Perfect game stew
Game’s full flavour is infinitely more interesting than most intensively
farmed meat, and now, at the height of the season, it’s often great value for money. But its free-range lifestyle can make it tricky to cook. Whether you’re dealing with partridge or venison, though, you can’t go wrong with a slow-simmered stew that’s easily turned into a pie for high days and holidays.
Like the Lidgate’s Meat Cookbook, I’d recommend a 50:50 mixture of “dark meat, such as venison … mallard … and wild boar, along with paler game (pheasant, rabbit and suchlike)” where possible.
If you start with whole birds, as Gary Rhodes suggests in his (much underrated) New British Classics, then you can use the carcasses to make stock, but
I would take the meat off the bone for the stew – poaching whole birds as Jane Grigson does, or pot roasting them like Clarissa DicksonWright, is a right faff. Rhodes’ 24hour marinade just seems to dry the meat out. That said, most game dealers sell bags of mixed game that are ideal for the purpose.
Lidgate’s smoked bacon adds both flavour and much-needed fat, though, like Grigson, I’m going to roll up the rashers so they don’t disappear into the sauce altogether during the cooking.
Red wine and stock are the building blocks of most recipes for game stew, apart from the one in Grigson’s English Food, which has a white sauce that doesn’t feel robust enough for game. That said, Rhodes’ two-bottle gravy is more like a coq au vin, and lacks the meaty depth of Claire Macdonald and Lidgate’s more stock-heavy sauces.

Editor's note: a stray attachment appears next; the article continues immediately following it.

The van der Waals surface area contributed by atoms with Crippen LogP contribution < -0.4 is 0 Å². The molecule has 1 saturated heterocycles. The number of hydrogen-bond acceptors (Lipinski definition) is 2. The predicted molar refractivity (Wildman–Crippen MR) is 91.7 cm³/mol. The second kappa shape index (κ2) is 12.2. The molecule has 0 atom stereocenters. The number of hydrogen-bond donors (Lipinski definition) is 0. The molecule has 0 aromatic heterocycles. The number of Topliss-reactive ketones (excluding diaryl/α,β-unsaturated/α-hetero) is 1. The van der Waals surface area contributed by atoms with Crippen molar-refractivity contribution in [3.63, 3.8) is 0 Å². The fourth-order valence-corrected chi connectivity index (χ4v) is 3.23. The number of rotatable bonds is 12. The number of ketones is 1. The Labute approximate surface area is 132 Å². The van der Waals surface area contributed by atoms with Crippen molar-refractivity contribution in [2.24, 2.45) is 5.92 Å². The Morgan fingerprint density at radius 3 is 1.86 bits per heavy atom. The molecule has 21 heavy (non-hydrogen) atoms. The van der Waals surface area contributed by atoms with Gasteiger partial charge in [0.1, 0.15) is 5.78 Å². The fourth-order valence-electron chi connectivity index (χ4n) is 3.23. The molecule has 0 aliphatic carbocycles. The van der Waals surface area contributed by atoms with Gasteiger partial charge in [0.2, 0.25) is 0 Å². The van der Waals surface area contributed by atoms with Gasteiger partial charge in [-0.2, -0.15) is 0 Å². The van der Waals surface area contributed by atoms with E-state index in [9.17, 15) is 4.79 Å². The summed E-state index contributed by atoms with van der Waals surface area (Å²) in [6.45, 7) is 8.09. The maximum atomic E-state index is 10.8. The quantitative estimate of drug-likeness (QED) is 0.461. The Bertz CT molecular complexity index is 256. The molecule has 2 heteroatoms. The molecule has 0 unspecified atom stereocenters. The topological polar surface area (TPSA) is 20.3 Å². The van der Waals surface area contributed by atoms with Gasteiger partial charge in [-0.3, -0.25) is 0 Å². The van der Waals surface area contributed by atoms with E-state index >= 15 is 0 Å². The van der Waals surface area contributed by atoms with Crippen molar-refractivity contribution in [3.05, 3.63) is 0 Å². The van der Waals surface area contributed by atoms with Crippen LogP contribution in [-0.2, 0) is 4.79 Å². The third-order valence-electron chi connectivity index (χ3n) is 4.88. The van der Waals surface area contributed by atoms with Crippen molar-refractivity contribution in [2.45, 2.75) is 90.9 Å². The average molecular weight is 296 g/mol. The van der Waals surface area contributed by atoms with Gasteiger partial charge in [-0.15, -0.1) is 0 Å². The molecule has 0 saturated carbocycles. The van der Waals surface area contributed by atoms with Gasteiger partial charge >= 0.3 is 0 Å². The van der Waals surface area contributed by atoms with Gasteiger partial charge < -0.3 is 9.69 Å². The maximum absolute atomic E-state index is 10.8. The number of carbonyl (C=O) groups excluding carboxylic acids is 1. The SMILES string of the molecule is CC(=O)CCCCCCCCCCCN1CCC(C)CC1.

Mushrooms are particularly popular with game, while carrots and onions are a good way to add sweetness to meaty things: use whole onions, and you won’t lose them in the gravy.
Rhodes’ garlic and celery feel more savoury than this stew needs. I’d prefer to keep the flavours a little softer with his redcurrant jelly, though it shouldn’t need the addition of his red-wine vinegar or Macdonald’s Worcestershire sauce as well. Feel free to add the latter if your stew tastes a bit flat, though.
Dickson-Wright’s medieval recipe is packed with cloves, cinnamon, ginger, white pepper and saffron, plus a teaspoon of sugar – delicious, and not exactly what my testers are expecting from a game stew, admittedly (“Is this a tagine?”), but a happy reminder of what passed for British food before boiled beef and cabbage. Instead, I’ve stuck with a more herbaceous combination of thyme, bay and juniper.
The cooking method
Though it’s perfectly possible to get a good result on the hob, it’s much easier to keep the temperature constant in an oven.
If you’d like to turn the stew into a pie, leave it to cool completely, then cover with puff pastry. Grigson reckons that “many people prefer a good shortcrust with meat”, but my testers disagree.
Perfect game stew (and pie)
Heat the oven to 150C/300F/gas 2. Heat the butter in a casserole dish over a medium-high flame and fry the bacon until golden and the fat renders out. Lift out and set aside. Repeat with the onions, herbs and juniper berries, then set these aside in a separate dish. Dust the meat with seasoned flour, then fry in batches, adding more fat if necessary, until well browned. Set aside with the onions.
Add the wine and scrape the bottom of the pot, then stir in the stock and redcurrant jelly, and return the onions, herbs and game to the pot. Cover and put in the oven for 45 minutes, then stir in the carrots and mushrooms, and bake for 15 minutes more. Arrange the bacon on top and cook, lid ajar, for a final 30 minutes.
Season to taste and serve as a stew with mash and roast root veg. Or leave to cool completely, then tip into a pie dish and cover with rolled out puff pastry. Snip some vents in the top of the pastry, brush with beaten egg and bake at 200C/390F/gas 6 for 30-40 minutes, until golden.
Brown the bacon – roll it up, so it doesn’t disappear into the sauce later – then repeat with the onions and herbs Brown the meat in batches, then deglaze the pot with wine, return the meat and onions to the pot, and add stock
After 45 minutes, add the carrots and mushrooms, and cook for 15 minutes more, then pop the bacon on top beaten Serve the stew as it is with mash and root vegetables, or transfer to a pie dish, cover with pastry and bake